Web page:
The last few weeks have been a roller coaster for Project Labor Agreements (PLAs) in the House of Representatives. After 8 absent Democrats allowed a narrow initial 211-209 passage of language banning PLAs to sneak into the Department of Defense Authorization Bill despite 28 Republicans supporting labor’s position, another vote came up at the end of last week that yielded a different outcome:
In a vote that reflects the bipartisan strength of the building trades unions, the House this week, by a vote of 218 to 198, rejected a prohibition against project labor agreements (PLAs), which generally ensure the use of union construction, in military construction projects. Requirements by federal agencies that contractors use PLAs were banned during the Bush administration but their expansion is a key component of President Obama’s pro-labor agenda, including an executive order encouraging their use by federal agencies. The House Appropriations Committee had included a provision that prohibited PLAs in the military construction appropriations bill (H.R. 5854). The provision reflected a vote two weeks ago in which the House, by a narrow vote of 211 to 209, passed a ban on PLAs in the DOD Appropriations bill. However, a number of key Democrats were absent during that vote, setting the stage for the House to revisit the issue this week.
Discussion on the House floor leading up to these votes resulted in some resounding endorsements of PLAs, including this short statement by Rep. Joe Courtney of Connecticut:
Building and Construction Trades Department President, Sean McGarvey, supplied the following statement following Thursday night’s vote:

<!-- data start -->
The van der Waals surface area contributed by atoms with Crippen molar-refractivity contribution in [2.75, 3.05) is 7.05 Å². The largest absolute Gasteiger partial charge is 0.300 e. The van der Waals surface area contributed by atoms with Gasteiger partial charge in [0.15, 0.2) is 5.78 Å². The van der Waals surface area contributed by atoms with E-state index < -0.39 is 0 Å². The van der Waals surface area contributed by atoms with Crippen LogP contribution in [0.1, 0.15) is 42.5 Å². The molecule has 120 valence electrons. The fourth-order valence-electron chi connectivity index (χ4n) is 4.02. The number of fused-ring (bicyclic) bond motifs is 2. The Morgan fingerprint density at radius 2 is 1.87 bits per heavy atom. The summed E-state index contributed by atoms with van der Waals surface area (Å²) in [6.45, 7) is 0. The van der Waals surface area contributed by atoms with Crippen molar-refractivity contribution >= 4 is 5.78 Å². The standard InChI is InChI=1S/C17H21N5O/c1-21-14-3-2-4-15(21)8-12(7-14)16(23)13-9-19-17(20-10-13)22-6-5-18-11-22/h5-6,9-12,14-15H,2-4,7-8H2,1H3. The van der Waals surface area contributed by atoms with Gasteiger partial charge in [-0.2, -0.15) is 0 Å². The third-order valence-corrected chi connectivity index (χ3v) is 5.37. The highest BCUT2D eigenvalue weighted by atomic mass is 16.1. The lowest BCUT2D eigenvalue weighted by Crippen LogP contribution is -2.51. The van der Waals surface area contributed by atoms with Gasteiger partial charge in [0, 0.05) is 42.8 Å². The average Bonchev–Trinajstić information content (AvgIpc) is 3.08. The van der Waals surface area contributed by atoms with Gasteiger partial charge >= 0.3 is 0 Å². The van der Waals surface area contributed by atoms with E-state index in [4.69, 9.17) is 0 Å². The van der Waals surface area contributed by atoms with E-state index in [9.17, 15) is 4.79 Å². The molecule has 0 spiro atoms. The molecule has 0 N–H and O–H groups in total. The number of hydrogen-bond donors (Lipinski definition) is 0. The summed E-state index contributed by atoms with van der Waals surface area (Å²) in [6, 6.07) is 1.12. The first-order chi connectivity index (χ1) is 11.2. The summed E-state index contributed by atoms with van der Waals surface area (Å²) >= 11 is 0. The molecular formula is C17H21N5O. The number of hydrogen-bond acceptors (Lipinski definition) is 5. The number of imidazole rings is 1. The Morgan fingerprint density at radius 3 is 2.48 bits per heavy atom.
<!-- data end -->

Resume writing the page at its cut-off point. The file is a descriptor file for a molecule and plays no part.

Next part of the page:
Last night, a growing and strong bipartisan majority in the U.S. House of Representatives delivered an emphatic and unmistakable message in support of community wage standards as well as the right of federal agencies to utilize project labor agreements (PLAs) for their construction procurement needs.
All Democrats were joined by 52 House Republicans in defeating an amendment, 237-180, offered by Rep. Franks that would have prohibited Davis-Bacon coverage on the FY 2013 Military Construction/VA appropriations bill. The overwhelming bipartisan majority demonstrated strong support for local community wage standards and cast aside ideological arguments advancing a race to the bottom business model that drains local communities and undermines the long term strength and viability of the construction industry.
Furthermore, nearly all House Democrats were joined by 34 of their Republican colleagues in delivering a 218-198 vote in favor of the amendment offered by Rep. Grimm to strike anti-PLA language contained in the FY 2013 Military Construction/VA appropriations bill. This tremendous display of bipartisan support and solidarity is the fourth such occurrence in the last two years on a PLA vote in the United States House of Representatives. That, combined with yet another affirmation of local prevailing standards in the construction industry should send a loud and clear message to opponents of common sense public policy that these politically motivated attacks on Davis-Bacon and PLAs are not only a distraction from addressing the real needs of working families seeking economic relief and opportunity, but they run counter to the overwhelming will of Congress.